19 Feb 2020
Posted in Banking
China opens up US$16.5 trillion card payments market for foreign operators, says GlobalData
The Chinese Government is gradually opening up its card payments market for international operators with Mastercard being the latest entrant. China is the world’s largest card payments market, in terms of payment value, accounting for US$16.5 trillion in 2019 – much higher than developed markets such as the US (US$7.2 trillion) and the UK (US$1.1 trillion), according to GlobalData, a leading data and analytics company.
Ravi Sharma, Banking and Payments Lead Analyst at GlobalData, explains: “The Chinese payment card market has traditionally been a closed market with high entry barriers. The licensing for foreign operators will bring competitiveness to the market, which is predominantly occupied by state-owned domestic card scheme UnionPay.”
The World Trade Organization (WTO) previously directed the Chinese government to open up its payment card market to foreign competitors in 2012, but this did not come to fruition. However, in February 2020, Mastercard has received approval from the People’s Bank of China (PBOC) to set up a domestic bankcard clearing business in China, as a result of recent US-China trade deal.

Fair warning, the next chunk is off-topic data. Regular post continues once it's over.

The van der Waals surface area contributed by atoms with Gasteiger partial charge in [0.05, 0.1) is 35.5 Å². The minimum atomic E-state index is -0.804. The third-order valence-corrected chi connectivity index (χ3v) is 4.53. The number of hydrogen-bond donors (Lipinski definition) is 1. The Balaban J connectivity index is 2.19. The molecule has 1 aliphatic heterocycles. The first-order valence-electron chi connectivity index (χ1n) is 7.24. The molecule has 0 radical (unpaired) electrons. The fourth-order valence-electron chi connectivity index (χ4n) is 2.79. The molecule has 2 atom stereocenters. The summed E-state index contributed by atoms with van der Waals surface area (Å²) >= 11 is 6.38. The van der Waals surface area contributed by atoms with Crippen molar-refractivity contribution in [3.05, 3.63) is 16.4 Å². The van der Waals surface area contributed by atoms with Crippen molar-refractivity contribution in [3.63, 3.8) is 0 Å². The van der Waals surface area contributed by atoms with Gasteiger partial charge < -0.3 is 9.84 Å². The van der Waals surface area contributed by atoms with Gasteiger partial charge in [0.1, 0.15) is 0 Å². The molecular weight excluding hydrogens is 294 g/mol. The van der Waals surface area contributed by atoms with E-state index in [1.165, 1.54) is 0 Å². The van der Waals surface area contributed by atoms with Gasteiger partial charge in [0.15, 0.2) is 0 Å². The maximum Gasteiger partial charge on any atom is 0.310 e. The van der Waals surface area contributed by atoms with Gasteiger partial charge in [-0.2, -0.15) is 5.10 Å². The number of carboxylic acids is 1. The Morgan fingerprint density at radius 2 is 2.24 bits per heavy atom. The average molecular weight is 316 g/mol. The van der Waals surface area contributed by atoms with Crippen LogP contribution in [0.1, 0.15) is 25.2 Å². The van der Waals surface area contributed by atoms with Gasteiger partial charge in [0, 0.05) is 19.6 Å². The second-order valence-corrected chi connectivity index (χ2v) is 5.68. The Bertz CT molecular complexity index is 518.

Earlier, American Express became the first foreign card network to gain approval to establish a network to clear card payments in China in November 2018. Meanwhile, Visa is also planning to set up a wholly foreign-owned company in China and seeking for a clearing license.
While foreign card schemes are already present in the market, they are mainly issued in collaboration with UnionPay under the co-badging agreement. This means, all local transactions are processed by UnionPay while foreign schemes are only able to manage overseas transactions. With new licensing, foreign schemes will also be able process transactions locally via their own infrastructure, and seek to capture a pie in the largest card market globally.
At this point, the cards market is less attractive than it was in the 2000s because mobile has disrupted it to the point that mobile has become the dominant form of payment with solutions such as Alipay and Tenpay being preferred widely.
According to GlobalData’s Payment Cards Analytics, the overall card payments value in China is expected to grow at a CAGR of 11.8% between 2019 and 2023 to reach CNY177.1 trillion (US$25.8 trillion).
Sharma concludes: “While this decision will pave the way of foreign operators into the Chinese card market, they have a long way to go before they can dent UnionPay’s stronghold.”